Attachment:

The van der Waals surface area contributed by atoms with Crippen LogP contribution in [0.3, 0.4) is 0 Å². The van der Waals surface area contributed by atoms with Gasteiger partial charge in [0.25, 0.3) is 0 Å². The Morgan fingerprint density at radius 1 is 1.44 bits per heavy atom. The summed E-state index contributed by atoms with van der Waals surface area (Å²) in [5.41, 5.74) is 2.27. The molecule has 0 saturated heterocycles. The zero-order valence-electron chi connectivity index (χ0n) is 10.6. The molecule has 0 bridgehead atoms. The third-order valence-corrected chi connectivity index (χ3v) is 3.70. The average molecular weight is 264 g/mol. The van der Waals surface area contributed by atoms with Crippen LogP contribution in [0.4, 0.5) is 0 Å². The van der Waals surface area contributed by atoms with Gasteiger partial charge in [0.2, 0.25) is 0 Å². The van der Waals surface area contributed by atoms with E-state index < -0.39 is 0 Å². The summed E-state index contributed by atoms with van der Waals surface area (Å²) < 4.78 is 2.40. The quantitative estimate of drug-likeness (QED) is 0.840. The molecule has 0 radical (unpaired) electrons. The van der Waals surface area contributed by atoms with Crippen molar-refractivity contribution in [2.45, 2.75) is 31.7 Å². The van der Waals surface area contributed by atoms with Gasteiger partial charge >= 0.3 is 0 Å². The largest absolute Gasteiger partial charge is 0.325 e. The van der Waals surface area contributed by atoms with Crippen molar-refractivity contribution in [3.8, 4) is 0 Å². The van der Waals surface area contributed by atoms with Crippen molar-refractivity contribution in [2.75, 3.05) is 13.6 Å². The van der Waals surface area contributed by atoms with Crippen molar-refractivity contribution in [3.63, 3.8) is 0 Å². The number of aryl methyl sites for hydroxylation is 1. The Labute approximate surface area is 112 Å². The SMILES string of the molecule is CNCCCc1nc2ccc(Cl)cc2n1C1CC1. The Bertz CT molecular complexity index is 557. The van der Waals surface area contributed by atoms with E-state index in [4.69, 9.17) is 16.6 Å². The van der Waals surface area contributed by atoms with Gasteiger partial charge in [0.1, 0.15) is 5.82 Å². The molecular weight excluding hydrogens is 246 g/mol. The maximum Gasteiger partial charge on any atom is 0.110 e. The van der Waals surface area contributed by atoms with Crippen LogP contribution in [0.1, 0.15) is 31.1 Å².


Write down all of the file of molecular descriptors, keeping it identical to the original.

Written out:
The van der Waals surface area contributed by atoms with Crippen LogP contribution in [0.3, 0.4) is 0 Å². The van der Waals surface area contributed by atoms with Gasteiger partial charge in [0.25, 0.3) is 0 Å². The Morgan fingerprint density at radius 1 is 1.44 bits per heavy atom. The summed E-state index contributed by atoms with van der Waals surface area (Å²) in [5.41, 5.74) is 2.27. The molecule has 0 saturated heterocycles. The zero-order valence-electron chi connectivity index (χ0n) is 10.6. The molecule has 0 bridgehead atoms. The third-order valence-corrected chi connectivity index (χ3v) is 3.70. The average molecular weight is 264 g/mol. The van der Waals surface area contributed by atoms with Crippen LogP contribution in [0.4, 0.5) is 0 Å². The van der Waals surface area contributed by atoms with Gasteiger partial charge in [0.2, 0.25) is 0 Å². The van der Waals surface area contributed by atoms with E-state index < -0.39 is 0 Å². The summed E-state index contributed by atoms with van der Waals surface area (Å²) < 4.78 is 2.40. The quantitative estimate of drug-likeness (QED) is 0.840. The molecule has 0 radical (unpaired) electrons. The van der Waals surface area contributed by atoms with Crippen molar-refractivity contribution in [2.45, 2.75) is 31.7 Å². The van der Waals surface area contributed by atoms with Gasteiger partial charge >= 0.3 is 0 Å². The largest absolute Gasteiger partial charge is 0.325 e. The van der Waals surface area contributed by atoms with Crippen molar-refractivity contribution in [3.8, 4) is 0 Å². The van der Waals surface area contributed by atoms with Crippen molar-refractivity contribution in [2.75, 3.05) is 13.6 Å². The van der Waals surface area contributed by atoms with Crippen molar-refractivity contribution in [3.63, 3.8) is 0 Å². The number of aryl methyl sites for hydroxylation is 1. The Labute approximate surface area is 112 Å². The SMILES string of the molecule is CNCCCc1nc2ccc(Cl)cc2n1C1CC1. The Bertz CT molecular complexity index is 557. The van der Waals surface area contributed by atoms with E-state index in [4.69, 9.17) is 16.6 Å². The van der Waals surface area contributed by atoms with Gasteiger partial charge in [0.1, 0.15) is 5.82 Å². The molecular weight excluding hydrogens is 246 g/mol. The maximum Gasteiger partial charge on any atom is 0.110 e. The van der Waals surface area contributed by atoms with Crippen LogP contribution in [0.1, 0.15) is 31.1 Å².